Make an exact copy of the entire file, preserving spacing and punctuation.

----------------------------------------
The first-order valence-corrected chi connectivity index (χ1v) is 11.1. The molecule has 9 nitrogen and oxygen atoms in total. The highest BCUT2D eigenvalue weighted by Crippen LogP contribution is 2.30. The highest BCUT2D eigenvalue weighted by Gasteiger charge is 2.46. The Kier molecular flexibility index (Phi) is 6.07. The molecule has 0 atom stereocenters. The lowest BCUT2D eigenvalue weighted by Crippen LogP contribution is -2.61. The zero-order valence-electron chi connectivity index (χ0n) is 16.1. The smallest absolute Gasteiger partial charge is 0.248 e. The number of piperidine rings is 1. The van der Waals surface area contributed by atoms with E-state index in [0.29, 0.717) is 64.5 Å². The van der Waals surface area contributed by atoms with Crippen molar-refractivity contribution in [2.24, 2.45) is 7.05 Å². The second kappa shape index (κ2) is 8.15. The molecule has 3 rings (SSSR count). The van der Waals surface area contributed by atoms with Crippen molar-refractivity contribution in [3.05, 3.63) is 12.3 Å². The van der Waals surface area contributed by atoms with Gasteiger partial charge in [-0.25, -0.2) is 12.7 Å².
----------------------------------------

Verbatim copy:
The first-order valence-corrected chi connectivity index (χ1v) is 11.1. The molecule has 9 nitrogen and oxygen atoms in total. The highest BCUT2D eigenvalue weighted by Crippen LogP contribution is 2.30. The highest BCUT2D eigenvalue weighted by Gasteiger charge is 2.46. The Kier molecular flexibility index (Phi) is 6.07. The molecule has 0 atom stereocenters. The lowest BCUT2D eigenvalue weighted by Crippen LogP contribution is -2.61. The zero-order valence-electron chi connectivity index (χ0n) is 16.1. The smallest absolute Gasteiger partial charge is 0.248 e. The number of piperidine rings is 1. The van der Waals surface area contributed by atoms with E-state index in [0.29, 0.717) is 64.5 Å². The van der Waals surface area contributed by atoms with Crippen molar-refractivity contribution in [2.24, 2.45) is 7.05 Å². The second kappa shape index (κ2) is 8.15. The molecule has 3 rings (SSSR count). The van der Waals surface area contributed by atoms with Crippen molar-refractivity contribution in [3.05, 3.63) is 12.3 Å². The van der Waals surface area contributed by atoms with Gasteiger partial charge in [-0.25, -0.2) is 12.7 Å².